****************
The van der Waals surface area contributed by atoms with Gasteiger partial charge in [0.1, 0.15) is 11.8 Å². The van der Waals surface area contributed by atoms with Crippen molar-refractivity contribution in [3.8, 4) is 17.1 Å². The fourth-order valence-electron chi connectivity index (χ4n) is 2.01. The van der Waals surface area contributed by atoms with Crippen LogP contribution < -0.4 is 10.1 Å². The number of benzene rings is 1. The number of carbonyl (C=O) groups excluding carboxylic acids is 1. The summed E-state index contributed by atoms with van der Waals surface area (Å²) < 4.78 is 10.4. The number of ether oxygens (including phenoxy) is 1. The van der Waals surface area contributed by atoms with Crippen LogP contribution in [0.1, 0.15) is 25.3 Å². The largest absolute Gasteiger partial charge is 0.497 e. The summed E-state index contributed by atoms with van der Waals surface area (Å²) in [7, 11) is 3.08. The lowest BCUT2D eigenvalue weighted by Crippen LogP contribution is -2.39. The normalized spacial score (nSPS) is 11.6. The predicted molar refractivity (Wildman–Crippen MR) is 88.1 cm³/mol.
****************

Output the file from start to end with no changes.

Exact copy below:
The van der Waals surface area contributed by atoms with Gasteiger partial charge in [0.1, 0.15) is 11.8 Å². The van der Waals surface area contributed by atoms with Crippen molar-refractivity contribution in [3.8, 4) is 17.1 Å². The fourth-order valence-electron chi connectivity index (χ4n) is 2.01. The van der Waals surface area contributed by atoms with Crippen LogP contribution < -0.4 is 10.1 Å². The number of benzene rings is 1. The number of carbonyl (C=O) groups excluding carboxylic acids is 1. The summed E-state index contributed by atoms with van der Waals surface area (Å²) < 4.78 is 10.4. The number of ether oxygens (including phenoxy) is 1. The van der Waals surface area contributed by atoms with Crippen LogP contribution in [0.1, 0.15) is 25.3 Å². The largest absolute Gasteiger partial charge is 0.497 e. The summed E-state index contributed by atoms with van der Waals surface area (Å²) in [7, 11) is 3.08. The lowest BCUT2D eigenvalue weighted by Crippen LogP contribution is -2.39. The normalized spacial score (nSPS) is 11.6. The predicted molar refractivity (Wildman–Crippen MR) is 88.1 cm³/mol.